Perhaps I should have stayed down for a few more seconds, but in that most powerless of moments, the only thing the body wants to do is return to normal. How bad can it be, you think, fully aware that your shock impulses have taken over. There is an inexplicable impulse  to smooth your hair, to dust the unbelievably filthy floor dirt from off of your jeans, and then, while all of this maneuvering is happening, a glimpse of crumbs on the floor. A patch of wet crumbs. The culprit. So harmless looking. A non-issue had the crumbs never been dropped, or had they been swept up in a more timely fashion.

And it was perhaps this latter point that brought the manager, who was working his very first shift, rushing outside while my friend and I waited for our ride. Was I ok? Was I sure? What was my name? First name? Last name? And my number? And my address? But I wasn’t comfortable sharing my address. Oh, well my supervising manager will ask me for it. My head was reeling, I wasn’t all quite there. Thankfully, my friend had the presence of mind to ask for the manager’s card, noting that I would get myself checked out and be in touch if necessary. The man shook my hand asking, Are you sure you’re ok? Do you promise?

My friend later told me that I had inadvertently used the magic words that no business wants to hear: Slip and fall. It was the simplest explanation. And yet, they carry with them the ominous promise of legal action. Litigious action was the furthest thing from my mind as I inspected my leg at the scene of the crime incident. A visible scrape, some swelling, the promise of an abrasion and no doubt a scar to come.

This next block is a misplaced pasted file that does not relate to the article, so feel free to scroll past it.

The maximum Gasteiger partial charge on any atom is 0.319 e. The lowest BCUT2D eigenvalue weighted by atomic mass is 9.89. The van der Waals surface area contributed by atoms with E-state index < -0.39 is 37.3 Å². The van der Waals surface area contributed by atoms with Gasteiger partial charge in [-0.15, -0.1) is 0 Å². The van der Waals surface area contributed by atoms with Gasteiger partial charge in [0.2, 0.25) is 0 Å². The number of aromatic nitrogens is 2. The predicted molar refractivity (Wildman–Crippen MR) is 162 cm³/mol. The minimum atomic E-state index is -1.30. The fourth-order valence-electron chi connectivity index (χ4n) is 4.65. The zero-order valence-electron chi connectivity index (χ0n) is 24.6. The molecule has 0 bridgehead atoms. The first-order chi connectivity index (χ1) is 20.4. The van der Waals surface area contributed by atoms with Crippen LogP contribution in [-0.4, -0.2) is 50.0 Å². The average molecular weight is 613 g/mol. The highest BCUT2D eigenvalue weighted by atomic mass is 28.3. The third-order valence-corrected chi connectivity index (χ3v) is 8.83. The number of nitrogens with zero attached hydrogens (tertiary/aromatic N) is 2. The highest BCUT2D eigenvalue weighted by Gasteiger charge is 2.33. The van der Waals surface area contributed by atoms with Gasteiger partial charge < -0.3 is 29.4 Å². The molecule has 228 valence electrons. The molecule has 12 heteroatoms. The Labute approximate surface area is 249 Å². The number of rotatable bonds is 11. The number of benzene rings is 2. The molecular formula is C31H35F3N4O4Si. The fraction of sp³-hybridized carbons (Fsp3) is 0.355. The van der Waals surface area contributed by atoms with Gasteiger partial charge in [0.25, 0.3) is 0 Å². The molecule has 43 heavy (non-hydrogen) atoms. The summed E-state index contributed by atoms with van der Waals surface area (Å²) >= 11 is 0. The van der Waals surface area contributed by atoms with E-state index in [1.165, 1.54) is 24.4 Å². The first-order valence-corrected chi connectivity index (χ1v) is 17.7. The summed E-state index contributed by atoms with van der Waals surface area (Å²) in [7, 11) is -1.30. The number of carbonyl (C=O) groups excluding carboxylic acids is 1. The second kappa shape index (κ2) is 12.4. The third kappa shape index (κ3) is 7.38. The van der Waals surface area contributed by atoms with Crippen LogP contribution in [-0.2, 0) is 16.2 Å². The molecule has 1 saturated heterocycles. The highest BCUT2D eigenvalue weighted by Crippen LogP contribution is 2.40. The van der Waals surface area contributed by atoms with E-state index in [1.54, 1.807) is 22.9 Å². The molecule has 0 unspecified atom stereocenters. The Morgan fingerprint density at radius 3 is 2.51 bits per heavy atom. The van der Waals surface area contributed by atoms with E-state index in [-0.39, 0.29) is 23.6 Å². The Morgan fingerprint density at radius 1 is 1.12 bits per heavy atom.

Our bodies carry stories. And now mine carries a reminder of one more.

Have legs, will amble

It’s that time again, for branches to emerge as spindly remembrances of their former, leafy selves.

No doubt some of the former fall foliage was blown away by the storms of the past fortnight…

This, taken just days after Sandy blew through town. Awe, again.

So much we have to trust, simply to live through our daily day
without sinking through the earth!
Trust the snow clinging to the mountain slope over the village.
Trust the promises of silence and smiles of understanding,
trust that the accident telegram isn’t for us and that the sudden
axe-blow from within won’t come.
Trust the wheel-axles that carry us on the highway in the middle
of the three-hundred-times magnified bee swarm of steel.
But none of that is really worth our confidence.